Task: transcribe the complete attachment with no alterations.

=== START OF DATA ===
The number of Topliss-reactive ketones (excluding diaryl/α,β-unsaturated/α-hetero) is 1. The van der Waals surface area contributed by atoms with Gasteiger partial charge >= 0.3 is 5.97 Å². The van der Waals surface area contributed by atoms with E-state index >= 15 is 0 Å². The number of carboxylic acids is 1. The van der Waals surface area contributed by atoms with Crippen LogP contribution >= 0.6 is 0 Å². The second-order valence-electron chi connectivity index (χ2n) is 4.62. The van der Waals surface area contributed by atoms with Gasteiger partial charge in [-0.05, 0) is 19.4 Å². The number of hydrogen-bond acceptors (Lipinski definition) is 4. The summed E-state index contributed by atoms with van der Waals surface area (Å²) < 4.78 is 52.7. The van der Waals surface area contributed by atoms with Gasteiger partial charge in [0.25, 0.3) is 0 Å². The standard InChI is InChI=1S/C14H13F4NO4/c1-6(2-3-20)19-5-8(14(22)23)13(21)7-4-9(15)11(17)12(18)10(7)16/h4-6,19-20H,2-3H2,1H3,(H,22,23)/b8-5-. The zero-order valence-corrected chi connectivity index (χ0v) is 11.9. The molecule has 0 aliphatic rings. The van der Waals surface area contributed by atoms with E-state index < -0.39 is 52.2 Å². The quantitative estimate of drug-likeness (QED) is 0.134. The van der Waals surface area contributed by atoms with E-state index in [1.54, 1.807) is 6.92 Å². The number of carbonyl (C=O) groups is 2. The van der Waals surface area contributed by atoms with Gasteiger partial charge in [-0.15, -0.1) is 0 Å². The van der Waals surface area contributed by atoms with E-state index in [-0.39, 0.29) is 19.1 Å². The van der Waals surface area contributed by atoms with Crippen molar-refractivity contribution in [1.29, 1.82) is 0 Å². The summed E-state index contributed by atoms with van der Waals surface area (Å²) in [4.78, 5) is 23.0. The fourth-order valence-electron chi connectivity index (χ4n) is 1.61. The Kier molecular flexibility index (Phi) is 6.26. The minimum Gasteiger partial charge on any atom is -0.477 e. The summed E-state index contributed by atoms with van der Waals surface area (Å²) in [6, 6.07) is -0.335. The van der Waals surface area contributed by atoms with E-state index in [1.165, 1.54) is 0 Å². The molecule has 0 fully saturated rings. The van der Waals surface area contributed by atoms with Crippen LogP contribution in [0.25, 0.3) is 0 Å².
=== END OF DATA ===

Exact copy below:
The number of Topliss-reactive ketones (excluding diaryl/α,β-unsaturated/α-hetero) is 1. The van der Waals surface area contributed by atoms with Gasteiger partial charge >= 0.3 is 5.97 Å². The van der Waals surface area contributed by atoms with E-state index >= 15 is 0 Å². The number of carboxylic acids is 1. The van der Waals surface area contributed by atoms with Crippen LogP contribution >= 0.6 is 0 Å². The second-order valence-electron chi connectivity index (χ2n) is 4.62. The van der Waals surface area contributed by atoms with Gasteiger partial charge in [-0.05, 0) is 19.4 Å². The number of hydrogen-bond acceptors (Lipinski definition) is 4. The summed E-state index contributed by atoms with van der Waals surface area (Å²) < 4.78 is 52.7. The van der Waals surface area contributed by atoms with Gasteiger partial charge in [0.25, 0.3) is 0 Å². The standard InChI is InChI=1S/C14H13F4NO4/c1-6(2-3-20)19-5-8(14(22)23)13(21)7-4-9(15)11(17)12(18)10(7)16/h4-6,19-20H,2-3H2,1H3,(H,22,23)/b8-5-. The zero-order valence-corrected chi connectivity index (χ0v) is 11.9. The molecule has 0 aliphatic rings. The van der Waals surface area contributed by atoms with E-state index < -0.39 is 52.2 Å². The quantitative estimate of drug-likeness (QED) is 0.134. The van der Waals surface area contributed by atoms with E-state index in [1.54, 1.807) is 6.92 Å². The number of carbonyl (C=O) groups is 2. The van der Waals surface area contributed by atoms with Gasteiger partial charge in [-0.15, -0.1) is 0 Å². The van der Waals surface area contributed by atoms with E-state index in [-0.39, 0.29) is 19.1 Å². The van der Waals surface area contributed by atoms with Crippen molar-refractivity contribution in [1.29, 1.82) is 0 Å². The summed E-state index contributed by atoms with van der Waals surface area (Å²) in [4.78, 5) is 23.0. The fourth-order valence-electron chi connectivity index (χ4n) is 1.61. The Kier molecular flexibility index (Phi) is 6.26. The minimum Gasteiger partial charge on any atom is -0.477 e. The summed E-state index contributed by atoms with van der Waals surface area (Å²) in [6, 6.07) is -0.335. The van der Waals surface area contributed by atoms with E-state index in [1.165, 1.54) is 0 Å². The molecule has 0 fully saturated rings. The van der Waals surface area contributed by atoms with Crippen LogP contribution in [0.25, 0.3) is 0 Å².